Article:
But what happens when a rush order is required? Does your Planner have to run around replacing the paper or editing the white board? A computerized Finite Capacity Scheduling system allows the Planner to push changes to the floor immediately, and allows everyone in the facility to see the real time status of the Production Orders without walking over to each work station, work cell, or production line.
Customer Service / Sales
Could more predictable schedules and better on time delivery help your customer service and sales department? How often is someone in the front office leaving their desk to track down someone on the shop floor to see where a specific order is at?
In addition to optimizing your resource utilization, Finite Capacity Scheduling systems provide your entire company with real time status information on Production Orders. When that customer calls, the person answering the phone can pull up the order and tell the customer exactly where it is in the manufacturing process. You can use this information as a competitive advantage, ultimately increasing your profit margins.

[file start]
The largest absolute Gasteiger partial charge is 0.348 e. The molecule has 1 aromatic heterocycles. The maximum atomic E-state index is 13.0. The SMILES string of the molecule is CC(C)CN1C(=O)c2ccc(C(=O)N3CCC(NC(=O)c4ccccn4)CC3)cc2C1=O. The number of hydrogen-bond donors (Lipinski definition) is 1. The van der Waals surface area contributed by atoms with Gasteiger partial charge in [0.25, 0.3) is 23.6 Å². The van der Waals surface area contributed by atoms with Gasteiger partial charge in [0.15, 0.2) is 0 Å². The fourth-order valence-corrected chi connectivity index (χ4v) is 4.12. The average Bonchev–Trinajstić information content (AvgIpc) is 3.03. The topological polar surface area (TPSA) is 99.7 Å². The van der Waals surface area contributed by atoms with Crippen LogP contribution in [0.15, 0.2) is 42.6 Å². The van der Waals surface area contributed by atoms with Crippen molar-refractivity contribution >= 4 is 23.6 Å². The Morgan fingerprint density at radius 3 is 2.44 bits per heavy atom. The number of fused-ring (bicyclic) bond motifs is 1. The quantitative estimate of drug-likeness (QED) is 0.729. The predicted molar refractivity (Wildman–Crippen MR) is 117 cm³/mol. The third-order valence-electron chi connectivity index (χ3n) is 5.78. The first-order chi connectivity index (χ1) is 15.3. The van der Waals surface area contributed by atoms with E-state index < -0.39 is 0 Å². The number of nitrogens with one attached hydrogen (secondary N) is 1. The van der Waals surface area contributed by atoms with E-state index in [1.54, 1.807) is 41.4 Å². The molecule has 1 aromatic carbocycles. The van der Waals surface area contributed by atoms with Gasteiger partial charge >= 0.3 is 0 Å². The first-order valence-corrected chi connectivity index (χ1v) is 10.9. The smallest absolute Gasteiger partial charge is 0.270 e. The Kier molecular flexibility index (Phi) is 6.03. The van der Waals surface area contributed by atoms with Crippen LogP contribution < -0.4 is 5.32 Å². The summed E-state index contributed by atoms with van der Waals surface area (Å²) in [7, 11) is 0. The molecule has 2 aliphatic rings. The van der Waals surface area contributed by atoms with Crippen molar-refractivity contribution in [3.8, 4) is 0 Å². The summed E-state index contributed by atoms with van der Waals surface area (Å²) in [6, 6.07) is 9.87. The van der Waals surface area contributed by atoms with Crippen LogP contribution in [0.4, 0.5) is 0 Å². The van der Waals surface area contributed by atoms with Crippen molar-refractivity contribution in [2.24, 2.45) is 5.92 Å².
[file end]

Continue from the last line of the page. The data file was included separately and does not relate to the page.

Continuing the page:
Production Planners / Schedulers
A great production planner (also called production scheduler) is critical to a manufacturing plant. No computerized tool will replace a terrific production planner/scheduler.
Finite Capacity Scheduling tools make your production planner or schedule more efficient. The Planner's knowledge about efficient scheduling can be automated in the tool. They will be able to quickly simulate multiple schedules, so they can choose the best plan. They will be able to automatically share the schedule with the people that need it, and receive automatic feedback in real time on the progress of each operation, the material inventory levels, and the status of Production Orders.
Ultimately the true test of any Finite Capacity Scheduling software tool is in comparing it to the amazing Excel spreadsheet, or Planning Wheel, or Whiteboard system your Planner has developed over the years. Try it out for yourself and see the benefits your organization will realize.